Lowered Stroke Rates and Increased Risk of Bleeding With Apixaban as Preventive for Subclinical Atrial Fibrillation


For patients on apixaban, the risk of stroke or systemic embolism was lowered by 37% and the risk of disability or fatal stroke was lessened by 49%.

Jeff Healey, MD, director of arrhythmia services and associate professor of medicine at McMaster University in Hamilton, Ontario

Jeff Healey, MD

The ARTESIA trial (NCT01938248) published in the New England Journal of Medicine revealed that treatment with apixaban, a direct-acting oral anticoagulant, can more effectively lower the risk of stroke or systemic embolism than aspirin in patients with subclinical atrial fibrillation; however, the treatment was associated with increased risk of major bleeding.1

The study included 4012 patients with subclinical atrial fibrillation lasting 6 minutes to 24 hours who were randomly assigned to receive apixaban at a dose of 5 mg twice daily (n = 2015) or aspirin at a dose of 81 mg daily (n = 1997). If subclinical atrial fibrillation lasting more than 24 hours or clinical atrial fibrillation developed, the apixaban or aspirin was stopped, follow-up was continued, and treatment with an open-label anticoagulant was initiated. The study included only those with subclinical atrial fibrillation that was detected by an implanted pacemaker, defibrillator, or cardiac monitor.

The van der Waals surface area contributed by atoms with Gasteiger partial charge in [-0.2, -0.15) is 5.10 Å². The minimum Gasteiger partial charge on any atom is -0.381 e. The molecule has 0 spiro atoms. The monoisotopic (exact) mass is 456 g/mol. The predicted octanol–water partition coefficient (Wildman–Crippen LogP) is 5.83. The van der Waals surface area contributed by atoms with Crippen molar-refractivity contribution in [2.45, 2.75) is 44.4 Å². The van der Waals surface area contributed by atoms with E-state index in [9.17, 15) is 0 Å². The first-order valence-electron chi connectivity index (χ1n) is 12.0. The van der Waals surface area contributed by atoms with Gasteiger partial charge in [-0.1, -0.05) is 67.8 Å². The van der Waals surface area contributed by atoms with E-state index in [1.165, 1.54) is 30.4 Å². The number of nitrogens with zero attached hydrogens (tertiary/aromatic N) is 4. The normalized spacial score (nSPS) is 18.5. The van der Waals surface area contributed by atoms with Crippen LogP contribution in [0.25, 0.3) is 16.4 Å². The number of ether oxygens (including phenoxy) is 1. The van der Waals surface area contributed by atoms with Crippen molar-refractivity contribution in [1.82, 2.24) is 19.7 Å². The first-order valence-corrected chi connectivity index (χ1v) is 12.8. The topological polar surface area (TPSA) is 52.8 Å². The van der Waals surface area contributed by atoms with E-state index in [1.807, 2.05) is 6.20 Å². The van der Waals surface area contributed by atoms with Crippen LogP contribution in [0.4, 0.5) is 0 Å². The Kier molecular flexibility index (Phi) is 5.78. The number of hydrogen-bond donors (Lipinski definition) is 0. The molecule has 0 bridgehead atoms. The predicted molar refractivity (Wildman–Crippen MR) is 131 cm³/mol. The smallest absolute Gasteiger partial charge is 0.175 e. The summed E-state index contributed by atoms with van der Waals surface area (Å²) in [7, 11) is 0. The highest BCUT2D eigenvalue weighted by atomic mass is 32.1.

Led by Jeff Healey, MD, director of arrhythmia services and associate professor of medicine at McMaster University in Hamilton, Ontario, stroke or systemic embolism occurred in 55 patients assigned to receive apixaban (0.78% per patient-year) and 86 patients assigned to receive aspirin (1.24% per patient-year)(HR, 0.63; 95% CI, 0.45-0.88; P = .007). In terms of the second primary outcome, the risk of major bleeding was 1.71% per patient-year with apixaban and 0.94% per patient-year with aspirin (HR, 1.80; 95% CI, 1.26-2.57; P = .001). Between-group differences were also observed in ischemic stroke (HR, 0.62; 95% CI, 0.43-0.91) and in stroke from any cause (HR, 0.64; 95% CI, 0.46-0.90).

During follow-up death occurred in 457 patients (22.7%) in the apixaban group and in 438 patients (21.9%) in the aspirin group. The intent-to-treat population had a mean age of 76.8 (±7.6) years and a mean CHA2DS2-VASc score of 3.9 (±1.1). The median duration of the longest episode of subclinical atrial fibrillation in the 6 months before trial enrollment was 1.47 hours (interquartile range, 0.20-4.95).

For patients who experienced stroke, 33% (18 of 55) of those in the apixaban group and 43% (36 of 84) of those in the aspirin group had their severity assessed as being disabling or fatal, defined by modified Rankin Scale scores of 3-6. Despite a similar number of deaths between the groups, the risk of fatal stroke was 49% lower in the apixaban group than with aspirin (HR, 0.51; 95% CI, 0.29-0.88). In terms of safety, fatal bleeding occurred in 5 patients with apixaban and 8 patients with aspirin.

Clinical Takeaways